Environmental stewardship remains an integral part of any business model looking to establish impact and meet its objectives – Today’s consumers are hyper-engaged with environmental and ethical issues. They may not understand the intricacies of the issues but research has shown that consumers are more likely to engage with businesses and brand which have clear brand purpose and take an ethical stance on environmental issues, whether that relates to carbon foot print, packaging choices, causes a business openly supports. All of this lends to increasing brand capital. New economies like the B- Economy are evolving with new eco-systems that are initiating behavioural, and practical changes.
Possible responses to trend analysis
It is one thing to be aware of emerging and existing trends and another to be able to have designed processes, frameworks, capabilities and a resource base to exploit them actively. Herein lies the complicated balancing act between investing in value chain processes and establishing the required efficiency to optimize growth.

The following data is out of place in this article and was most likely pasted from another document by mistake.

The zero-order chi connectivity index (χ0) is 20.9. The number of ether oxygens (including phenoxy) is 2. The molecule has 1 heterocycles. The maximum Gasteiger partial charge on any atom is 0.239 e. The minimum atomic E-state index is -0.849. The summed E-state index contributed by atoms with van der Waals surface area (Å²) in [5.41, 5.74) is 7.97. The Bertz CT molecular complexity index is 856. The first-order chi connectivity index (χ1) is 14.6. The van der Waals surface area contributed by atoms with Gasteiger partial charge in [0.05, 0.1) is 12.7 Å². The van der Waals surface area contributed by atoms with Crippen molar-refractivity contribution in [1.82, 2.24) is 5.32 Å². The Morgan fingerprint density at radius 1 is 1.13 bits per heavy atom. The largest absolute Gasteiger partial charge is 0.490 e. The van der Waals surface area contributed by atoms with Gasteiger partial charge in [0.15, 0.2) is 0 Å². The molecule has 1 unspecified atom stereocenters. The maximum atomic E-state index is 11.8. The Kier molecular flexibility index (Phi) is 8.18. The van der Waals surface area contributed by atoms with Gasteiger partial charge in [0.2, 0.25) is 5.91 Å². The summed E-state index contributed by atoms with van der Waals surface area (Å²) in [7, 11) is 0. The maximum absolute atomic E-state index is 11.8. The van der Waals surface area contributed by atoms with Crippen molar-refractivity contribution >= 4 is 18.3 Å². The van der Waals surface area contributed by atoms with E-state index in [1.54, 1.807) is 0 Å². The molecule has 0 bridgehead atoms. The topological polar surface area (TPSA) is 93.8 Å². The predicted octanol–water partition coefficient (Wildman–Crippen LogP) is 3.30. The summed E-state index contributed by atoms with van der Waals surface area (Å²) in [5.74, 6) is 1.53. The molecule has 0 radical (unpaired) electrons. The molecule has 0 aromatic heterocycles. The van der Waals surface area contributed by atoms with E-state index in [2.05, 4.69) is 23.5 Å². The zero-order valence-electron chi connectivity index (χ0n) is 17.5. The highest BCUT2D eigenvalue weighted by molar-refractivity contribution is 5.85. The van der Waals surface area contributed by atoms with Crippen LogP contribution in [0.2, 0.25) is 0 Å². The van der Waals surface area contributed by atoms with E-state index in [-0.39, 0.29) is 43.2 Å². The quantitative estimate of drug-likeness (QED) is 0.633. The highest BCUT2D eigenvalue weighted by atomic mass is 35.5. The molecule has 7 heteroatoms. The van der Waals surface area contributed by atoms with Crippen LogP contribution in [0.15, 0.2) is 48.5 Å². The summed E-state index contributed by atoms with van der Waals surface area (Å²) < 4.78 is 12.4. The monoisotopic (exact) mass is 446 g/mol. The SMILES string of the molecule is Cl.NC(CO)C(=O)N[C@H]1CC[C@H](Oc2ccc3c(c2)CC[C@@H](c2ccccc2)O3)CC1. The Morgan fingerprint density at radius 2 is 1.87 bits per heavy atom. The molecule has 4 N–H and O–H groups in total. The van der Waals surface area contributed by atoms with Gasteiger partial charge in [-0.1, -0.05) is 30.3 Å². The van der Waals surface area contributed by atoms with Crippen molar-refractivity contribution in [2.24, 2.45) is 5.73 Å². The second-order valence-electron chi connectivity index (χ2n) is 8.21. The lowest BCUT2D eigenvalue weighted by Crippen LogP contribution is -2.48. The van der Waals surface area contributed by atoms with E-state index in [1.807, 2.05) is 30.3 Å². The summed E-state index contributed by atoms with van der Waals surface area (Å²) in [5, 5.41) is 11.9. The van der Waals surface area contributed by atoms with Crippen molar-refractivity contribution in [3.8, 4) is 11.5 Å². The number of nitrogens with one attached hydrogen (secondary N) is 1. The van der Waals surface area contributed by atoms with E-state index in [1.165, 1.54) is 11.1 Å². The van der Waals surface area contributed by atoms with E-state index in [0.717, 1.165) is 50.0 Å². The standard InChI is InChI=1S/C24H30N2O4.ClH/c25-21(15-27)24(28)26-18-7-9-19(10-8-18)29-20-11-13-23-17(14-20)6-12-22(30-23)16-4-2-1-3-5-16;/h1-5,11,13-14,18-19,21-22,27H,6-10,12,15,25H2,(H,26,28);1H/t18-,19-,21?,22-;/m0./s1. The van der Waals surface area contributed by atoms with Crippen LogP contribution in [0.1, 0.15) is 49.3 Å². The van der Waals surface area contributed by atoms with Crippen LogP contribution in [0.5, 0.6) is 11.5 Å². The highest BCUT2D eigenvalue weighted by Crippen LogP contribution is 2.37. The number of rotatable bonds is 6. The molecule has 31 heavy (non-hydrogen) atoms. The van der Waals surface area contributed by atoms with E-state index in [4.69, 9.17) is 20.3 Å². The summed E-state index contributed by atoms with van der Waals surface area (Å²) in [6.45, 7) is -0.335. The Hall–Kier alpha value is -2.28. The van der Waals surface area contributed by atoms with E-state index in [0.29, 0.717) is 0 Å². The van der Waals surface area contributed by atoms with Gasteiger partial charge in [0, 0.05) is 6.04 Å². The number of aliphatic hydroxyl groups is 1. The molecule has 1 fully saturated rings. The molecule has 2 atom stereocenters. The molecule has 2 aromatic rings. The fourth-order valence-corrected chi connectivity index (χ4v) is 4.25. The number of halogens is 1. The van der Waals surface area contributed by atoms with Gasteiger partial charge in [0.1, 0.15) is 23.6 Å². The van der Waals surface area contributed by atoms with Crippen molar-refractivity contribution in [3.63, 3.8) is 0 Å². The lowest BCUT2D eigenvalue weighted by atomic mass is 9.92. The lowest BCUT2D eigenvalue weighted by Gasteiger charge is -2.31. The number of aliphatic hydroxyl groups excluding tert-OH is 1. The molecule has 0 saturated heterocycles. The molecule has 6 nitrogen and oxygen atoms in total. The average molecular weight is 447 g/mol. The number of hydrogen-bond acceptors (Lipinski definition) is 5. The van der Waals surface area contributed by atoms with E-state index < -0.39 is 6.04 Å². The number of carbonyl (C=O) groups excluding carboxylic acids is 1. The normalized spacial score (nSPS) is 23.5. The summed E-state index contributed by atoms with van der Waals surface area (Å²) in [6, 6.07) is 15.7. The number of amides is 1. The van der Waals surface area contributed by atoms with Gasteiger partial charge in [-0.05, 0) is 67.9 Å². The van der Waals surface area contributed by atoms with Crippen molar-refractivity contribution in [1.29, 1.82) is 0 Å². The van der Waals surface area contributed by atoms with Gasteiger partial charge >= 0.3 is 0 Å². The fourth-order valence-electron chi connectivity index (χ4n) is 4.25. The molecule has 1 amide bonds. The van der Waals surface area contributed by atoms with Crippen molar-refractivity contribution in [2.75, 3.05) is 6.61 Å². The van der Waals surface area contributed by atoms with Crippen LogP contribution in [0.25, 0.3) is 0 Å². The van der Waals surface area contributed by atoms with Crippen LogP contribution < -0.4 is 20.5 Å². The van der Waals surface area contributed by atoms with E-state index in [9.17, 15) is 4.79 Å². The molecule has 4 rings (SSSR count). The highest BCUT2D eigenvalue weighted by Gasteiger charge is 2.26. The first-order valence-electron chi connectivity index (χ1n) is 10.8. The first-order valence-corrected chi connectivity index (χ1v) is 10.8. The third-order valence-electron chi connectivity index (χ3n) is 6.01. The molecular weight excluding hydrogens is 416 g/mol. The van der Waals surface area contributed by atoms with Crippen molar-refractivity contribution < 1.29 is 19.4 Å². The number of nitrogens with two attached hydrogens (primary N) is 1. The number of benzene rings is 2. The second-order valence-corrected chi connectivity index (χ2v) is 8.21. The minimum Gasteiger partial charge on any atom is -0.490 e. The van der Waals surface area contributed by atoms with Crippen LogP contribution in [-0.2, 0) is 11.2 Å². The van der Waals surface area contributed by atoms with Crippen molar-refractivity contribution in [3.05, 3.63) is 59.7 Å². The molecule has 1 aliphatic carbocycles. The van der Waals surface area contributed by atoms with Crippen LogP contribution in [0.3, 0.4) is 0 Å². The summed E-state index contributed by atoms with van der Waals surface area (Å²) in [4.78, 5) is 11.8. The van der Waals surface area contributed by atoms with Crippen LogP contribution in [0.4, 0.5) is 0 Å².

The use of global resources leveraged against co-creation and personalised offering of experience is one example of how an innovative system can drive core revenue streams whilst allowing for the flexibility and adaptability needed to pivot. As a strategy, it offers more comprehensive benefits that include, cost leadership, optimisation of margins, at the same time, creating a foundation for growth and Innovation.
Organisations that build ambidextrous business models give themselves a fighting chance in the quest to engage core business needs, while at the same time actively looking to new opportunities to innovate.
Challenges of selecting the appropriate approach to innovation is informed by the organisation, industry, size of the business, its current infrastructure, make up of teams, as well as current and desired capabilities.
Innovation shifts remain historically challenging to navigate, and this leads most businesses down the path of sustained and incremental Innovation. Small and medium sized enterprises, unlike large corporate organisations are more likely to engage in radical and disruptive Innovation – Here they take the lead and enjoy the associated benefits of any success – likewise, they may have to contend with all the initial risk elements.
Practical frameworks to implement and drive Innovation